Rated : R
Stars: Dennis Quaid, Zach Efron, Maika Monroe, Kim Dickens, Heather Graham
Director: Ramin Bahrani
In At Any Price, Henry Whipple (Dennis Quaid) is a glad-handing, stab you in the back kind of guy--not exactly what comes to mind when you hear the word "farmer." Henry inherited a family farm that at one time was a neighborly kind of operation--I know because I spent many of my formative years on an Iowa farm, like Henry. So what made him this way? Big business, which has extended its money-grubbing reach and turned farming into a cut-throat enterprise, as the mantra "get big or die" echoes o'er the land. At least that is the case for those like Henry, a salesman for the Liberty Company and its genetically modified corn seeds. Henry competes with other salesmen to carve out his territory by being the most successful sales rep in a multi-county area.
The Liberty Seed Company--as anyone who has a mild awareness of what's going on in the agribusiness these days will recognize--is a stand-in for Monsanto. If you don't know the whole Monsanto story and the way in which genetically modified seeds have been foisted upon the farming community, you need to see a revealing documentary called "Food, Inc." which will get you up to speed.
Henry would like to see his son, Dean, (Zach Efron) join him in the business, but Dean has dreams of becoming a NASCAR race driver, as he routinely picks up trophies for winning races at the local track. But is Dean a born racer, or are his aspirations born more out of a disgust for his father's lack of integrity? We will find out, so don your helmet and strap yourself in.
Henry's family is fractured in other ways as well. He has another son who is off climbing mountains in South America and doesn't want to come back. His wife, Irene, (Kim Dickens) tells him she loves him, but that he makes her feel like a fool for it everyday. Mix in his mistress, the alluring Meredith, (Heather Graham) stir that pot, and you've some toil and trouble a brewin.' .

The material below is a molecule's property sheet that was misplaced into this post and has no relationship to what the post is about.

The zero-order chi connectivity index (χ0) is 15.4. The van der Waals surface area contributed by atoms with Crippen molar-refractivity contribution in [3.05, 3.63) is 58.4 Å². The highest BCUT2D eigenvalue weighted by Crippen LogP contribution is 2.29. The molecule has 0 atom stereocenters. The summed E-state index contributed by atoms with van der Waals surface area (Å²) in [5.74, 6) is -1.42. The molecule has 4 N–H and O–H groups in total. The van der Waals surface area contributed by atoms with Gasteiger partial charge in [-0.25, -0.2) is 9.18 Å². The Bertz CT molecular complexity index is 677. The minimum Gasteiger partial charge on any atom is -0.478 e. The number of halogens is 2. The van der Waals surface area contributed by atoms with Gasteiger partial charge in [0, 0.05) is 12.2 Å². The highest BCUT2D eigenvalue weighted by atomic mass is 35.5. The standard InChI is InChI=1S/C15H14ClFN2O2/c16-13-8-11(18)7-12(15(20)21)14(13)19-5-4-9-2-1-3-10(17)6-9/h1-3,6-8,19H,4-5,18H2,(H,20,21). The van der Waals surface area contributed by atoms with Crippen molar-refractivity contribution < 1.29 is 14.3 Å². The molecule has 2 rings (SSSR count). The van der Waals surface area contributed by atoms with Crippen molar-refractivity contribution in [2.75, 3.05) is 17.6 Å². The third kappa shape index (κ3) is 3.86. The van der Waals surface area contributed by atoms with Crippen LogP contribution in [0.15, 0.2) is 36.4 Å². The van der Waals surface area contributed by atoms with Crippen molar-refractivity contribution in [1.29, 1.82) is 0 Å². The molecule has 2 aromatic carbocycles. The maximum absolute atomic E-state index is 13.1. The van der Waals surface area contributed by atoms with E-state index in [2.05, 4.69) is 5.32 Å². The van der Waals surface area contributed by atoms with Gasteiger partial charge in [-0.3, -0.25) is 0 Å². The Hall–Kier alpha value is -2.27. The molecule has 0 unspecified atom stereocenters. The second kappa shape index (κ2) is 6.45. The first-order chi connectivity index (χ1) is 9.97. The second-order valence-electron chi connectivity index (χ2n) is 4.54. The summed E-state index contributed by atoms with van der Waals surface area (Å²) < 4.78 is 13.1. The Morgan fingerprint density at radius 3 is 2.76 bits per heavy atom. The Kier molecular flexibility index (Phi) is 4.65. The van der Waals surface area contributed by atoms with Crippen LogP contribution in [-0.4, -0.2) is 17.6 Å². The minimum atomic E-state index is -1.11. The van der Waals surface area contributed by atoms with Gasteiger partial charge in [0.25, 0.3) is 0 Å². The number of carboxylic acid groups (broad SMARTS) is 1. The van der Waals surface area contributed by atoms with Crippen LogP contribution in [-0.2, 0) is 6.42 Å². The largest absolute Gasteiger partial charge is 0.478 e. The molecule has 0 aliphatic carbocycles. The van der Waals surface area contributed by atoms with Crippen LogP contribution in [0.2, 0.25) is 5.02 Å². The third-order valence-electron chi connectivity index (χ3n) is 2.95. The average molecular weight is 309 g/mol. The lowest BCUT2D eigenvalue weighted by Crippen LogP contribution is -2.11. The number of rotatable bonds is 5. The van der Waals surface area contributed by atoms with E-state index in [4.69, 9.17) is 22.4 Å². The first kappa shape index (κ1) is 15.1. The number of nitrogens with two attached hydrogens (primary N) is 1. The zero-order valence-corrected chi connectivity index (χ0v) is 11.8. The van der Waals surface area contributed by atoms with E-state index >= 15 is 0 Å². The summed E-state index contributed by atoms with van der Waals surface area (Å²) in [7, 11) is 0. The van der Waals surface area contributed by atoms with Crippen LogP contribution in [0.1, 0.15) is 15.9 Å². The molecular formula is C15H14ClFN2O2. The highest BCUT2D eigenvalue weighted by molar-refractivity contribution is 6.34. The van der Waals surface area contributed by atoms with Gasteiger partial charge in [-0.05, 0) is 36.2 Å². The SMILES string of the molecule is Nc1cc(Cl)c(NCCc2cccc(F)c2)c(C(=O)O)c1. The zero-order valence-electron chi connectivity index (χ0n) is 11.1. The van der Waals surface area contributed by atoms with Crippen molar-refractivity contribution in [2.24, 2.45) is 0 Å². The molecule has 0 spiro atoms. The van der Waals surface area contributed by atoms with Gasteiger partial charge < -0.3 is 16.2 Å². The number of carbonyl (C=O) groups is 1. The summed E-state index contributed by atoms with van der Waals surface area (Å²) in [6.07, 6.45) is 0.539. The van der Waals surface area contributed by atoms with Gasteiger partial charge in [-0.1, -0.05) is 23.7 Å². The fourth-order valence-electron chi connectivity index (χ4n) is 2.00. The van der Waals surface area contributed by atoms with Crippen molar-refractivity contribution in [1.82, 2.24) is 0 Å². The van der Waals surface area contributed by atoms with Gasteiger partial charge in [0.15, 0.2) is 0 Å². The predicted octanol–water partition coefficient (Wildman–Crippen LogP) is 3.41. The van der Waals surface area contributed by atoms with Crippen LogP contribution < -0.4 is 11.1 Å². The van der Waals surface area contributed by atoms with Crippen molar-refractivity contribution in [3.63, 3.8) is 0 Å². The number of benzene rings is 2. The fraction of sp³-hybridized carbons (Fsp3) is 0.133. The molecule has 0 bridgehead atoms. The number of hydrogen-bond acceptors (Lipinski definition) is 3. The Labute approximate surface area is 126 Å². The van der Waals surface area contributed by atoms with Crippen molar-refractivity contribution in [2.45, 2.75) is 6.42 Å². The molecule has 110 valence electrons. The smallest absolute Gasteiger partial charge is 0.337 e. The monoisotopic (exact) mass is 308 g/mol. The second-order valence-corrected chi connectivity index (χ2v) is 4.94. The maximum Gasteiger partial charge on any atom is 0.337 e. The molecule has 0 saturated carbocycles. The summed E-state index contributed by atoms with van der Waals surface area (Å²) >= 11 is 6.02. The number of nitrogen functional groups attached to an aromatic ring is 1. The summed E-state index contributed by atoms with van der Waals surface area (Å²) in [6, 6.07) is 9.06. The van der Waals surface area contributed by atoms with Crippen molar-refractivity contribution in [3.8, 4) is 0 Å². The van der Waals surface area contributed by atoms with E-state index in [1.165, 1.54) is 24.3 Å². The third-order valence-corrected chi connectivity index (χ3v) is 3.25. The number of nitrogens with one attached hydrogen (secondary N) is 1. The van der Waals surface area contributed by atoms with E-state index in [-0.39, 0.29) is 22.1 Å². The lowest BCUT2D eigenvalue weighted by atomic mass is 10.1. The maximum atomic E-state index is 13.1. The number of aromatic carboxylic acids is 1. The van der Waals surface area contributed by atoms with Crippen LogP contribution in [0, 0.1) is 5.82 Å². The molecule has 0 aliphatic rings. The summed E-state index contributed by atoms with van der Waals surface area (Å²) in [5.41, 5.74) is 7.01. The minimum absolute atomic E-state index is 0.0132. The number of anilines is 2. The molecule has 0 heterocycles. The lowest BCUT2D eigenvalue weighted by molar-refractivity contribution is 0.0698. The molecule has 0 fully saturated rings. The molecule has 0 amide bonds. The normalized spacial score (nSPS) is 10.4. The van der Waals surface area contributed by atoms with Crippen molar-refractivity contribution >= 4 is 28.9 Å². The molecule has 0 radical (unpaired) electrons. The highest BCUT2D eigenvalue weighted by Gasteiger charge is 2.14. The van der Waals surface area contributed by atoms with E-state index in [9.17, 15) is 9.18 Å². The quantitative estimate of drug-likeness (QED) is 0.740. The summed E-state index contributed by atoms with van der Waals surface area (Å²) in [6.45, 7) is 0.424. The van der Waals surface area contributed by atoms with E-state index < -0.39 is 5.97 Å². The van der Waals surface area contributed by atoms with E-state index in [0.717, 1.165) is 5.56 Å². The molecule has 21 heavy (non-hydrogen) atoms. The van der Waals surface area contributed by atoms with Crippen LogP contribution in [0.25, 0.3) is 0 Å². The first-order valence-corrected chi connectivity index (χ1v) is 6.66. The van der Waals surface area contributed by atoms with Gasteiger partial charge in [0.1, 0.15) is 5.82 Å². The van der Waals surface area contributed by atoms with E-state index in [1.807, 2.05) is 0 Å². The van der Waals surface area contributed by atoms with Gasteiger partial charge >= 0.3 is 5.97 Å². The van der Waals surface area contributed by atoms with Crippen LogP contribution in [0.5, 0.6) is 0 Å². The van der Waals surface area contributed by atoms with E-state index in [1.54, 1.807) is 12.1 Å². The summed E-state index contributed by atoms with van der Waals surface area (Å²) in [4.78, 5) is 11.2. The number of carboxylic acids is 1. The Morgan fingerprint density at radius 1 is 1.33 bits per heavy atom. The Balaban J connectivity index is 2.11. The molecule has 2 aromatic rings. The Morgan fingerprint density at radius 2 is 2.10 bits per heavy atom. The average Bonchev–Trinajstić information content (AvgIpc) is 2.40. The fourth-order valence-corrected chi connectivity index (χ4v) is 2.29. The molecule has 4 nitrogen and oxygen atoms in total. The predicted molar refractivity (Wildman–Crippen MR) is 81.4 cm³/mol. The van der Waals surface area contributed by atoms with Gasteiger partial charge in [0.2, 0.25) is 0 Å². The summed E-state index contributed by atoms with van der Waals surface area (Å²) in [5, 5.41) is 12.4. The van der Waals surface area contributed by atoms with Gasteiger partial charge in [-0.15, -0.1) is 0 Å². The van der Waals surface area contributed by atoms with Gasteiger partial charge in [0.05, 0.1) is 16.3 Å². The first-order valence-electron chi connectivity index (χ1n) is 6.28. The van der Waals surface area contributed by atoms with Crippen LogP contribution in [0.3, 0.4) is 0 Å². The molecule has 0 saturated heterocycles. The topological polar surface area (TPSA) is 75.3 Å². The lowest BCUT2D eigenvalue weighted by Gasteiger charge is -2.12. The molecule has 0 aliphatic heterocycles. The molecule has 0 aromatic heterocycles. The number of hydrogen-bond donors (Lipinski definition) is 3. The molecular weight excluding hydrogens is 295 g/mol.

Throughout At Any Price we see those monolithic windmills towering above the cornfields. But they're different from the old style windmills we had when I was a kid--sleeker looking---and the way in which director Ramin Bahrani keeps returning to them is highly symbolic of the prevailing winds that now blow over these vast fields of green---an ill wind that blows no good.
Despite it all, we'd like to see Henry's family come together in the end--but the way in which that is accomplished is the dark and sinister part of this film. Is this a marriage of convenience--as in three conspirators who need each other to keep their stories straight to cover for some serious misdeeds--or have they finally grown to appreciate each other for who they are? At any rate, you will leave the theater in a reflective mood.
At Any Price features good performances from Quaid and Efron, though Quaid's Henry--with that cemented on ear to ear grin-- may be a bit more of a caricature than I am willing to totally buy into.
Grade: B +
If I shared what I felt was the major flaw in AT ANY PRICE, I'd ruin it for you. And if there's one thing that really pisses me off it's reading a review that reveals too much about a movie. Suffice it to say that I didn't buy the idea that all three "conspirators" would be able to pull off the conspiracy. (That didn't give away anything, did it?)
Dennis Quaid's character adds new dimensions to the word "smarmy." And his devoted wife has definitely never read an issue of "Cosmo." But the actor who impressed me the most was Zach Efron (whose last name means "lark" in Hebrew). From Farley Granger to Tab Hunter, Hollywood has always had its quota of pretty boy actors. And before I saw this 25-year-old golden boy in AT ANY PRICE, I would've put him in that same category. But despite his perfect face and well plucked eyebrows, Zach Efron has acting chops. And the role of Dean Whipple gives him plenty of opportunities to use them.
Since Tim forgot to mention it—but I know he agrees with me—the score by Dickon Hinchliffe was excellent. Too often people take the background music for granted. But it is "instrumental" (pardon the pun) in creating a mood. As was a wonderful scene in this movie where bleachers full of corn-fed spectators at a local drag race sing The National Athem a cappella. What a marvelous way to cement those folksy faces in our minds. Americana at its best – and worst. When I went to see this flick, I wasn't expecting to like it. But by the time I left the theater, I couldn't stop talking about the many underlying themes.